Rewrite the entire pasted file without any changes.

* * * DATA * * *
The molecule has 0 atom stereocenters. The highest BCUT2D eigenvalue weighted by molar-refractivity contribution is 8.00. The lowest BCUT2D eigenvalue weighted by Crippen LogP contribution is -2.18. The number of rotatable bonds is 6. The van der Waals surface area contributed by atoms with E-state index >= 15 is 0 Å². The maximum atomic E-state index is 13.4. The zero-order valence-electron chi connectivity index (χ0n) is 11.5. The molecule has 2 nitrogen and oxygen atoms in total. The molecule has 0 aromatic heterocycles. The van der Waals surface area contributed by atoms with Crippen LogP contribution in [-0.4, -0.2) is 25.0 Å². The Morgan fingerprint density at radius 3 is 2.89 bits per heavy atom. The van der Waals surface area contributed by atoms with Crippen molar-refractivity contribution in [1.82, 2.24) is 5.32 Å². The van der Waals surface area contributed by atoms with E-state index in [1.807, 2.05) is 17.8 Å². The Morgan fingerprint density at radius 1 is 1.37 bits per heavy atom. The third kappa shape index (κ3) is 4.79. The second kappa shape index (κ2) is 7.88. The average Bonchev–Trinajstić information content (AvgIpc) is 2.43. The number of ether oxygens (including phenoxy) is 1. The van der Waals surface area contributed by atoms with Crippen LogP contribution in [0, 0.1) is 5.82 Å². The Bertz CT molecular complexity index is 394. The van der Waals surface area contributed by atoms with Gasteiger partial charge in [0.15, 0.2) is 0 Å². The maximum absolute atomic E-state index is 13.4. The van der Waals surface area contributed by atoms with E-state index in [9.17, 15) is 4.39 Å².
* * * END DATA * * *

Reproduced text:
The molecule has 0 atom stereocenters. The highest BCUT2D eigenvalue weighted by molar-refractivity contribution is 8.00. The lowest BCUT2D eigenvalue weighted by Crippen LogP contribution is -2.18. The number of rotatable bonds is 6. The van der Waals surface area contributed by atoms with E-state index >= 15 is 0 Å². The maximum atomic E-state index is 13.4. The zero-order valence-electron chi connectivity index (χ0n) is 11.5. The molecule has 2 nitrogen and oxygen atoms in total. The molecule has 0 aromatic heterocycles. The van der Waals surface area contributed by atoms with Crippen LogP contribution in [-0.4, -0.2) is 25.0 Å². The Morgan fingerprint density at radius 3 is 2.89 bits per heavy atom. The van der Waals surface area contributed by atoms with Crippen molar-refractivity contribution in [1.82, 2.24) is 5.32 Å². The van der Waals surface area contributed by atoms with E-state index in [1.807, 2.05) is 17.8 Å². The Morgan fingerprint density at radius 1 is 1.37 bits per heavy atom. The third kappa shape index (κ3) is 4.79. The second kappa shape index (κ2) is 7.88. The average Bonchev–Trinajstić information content (AvgIpc) is 2.43. The number of ether oxygens (including phenoxy) is 1. The van der Waals surface area contributed by atoms with Crippen LogP contribution in [0, 0.1) is 5.82 Å². The Bertz CT molecular complexity index is 394. The van der Waals surface area contributed by atoms with Gasteiger partial charge in [0.15, 0.2) is 0 Å². The maximum absolute atomic E-state index is 13.4. The van der Waals surface area contributed by atoms with E-state index in [9.17, 15) is 4.39 Å².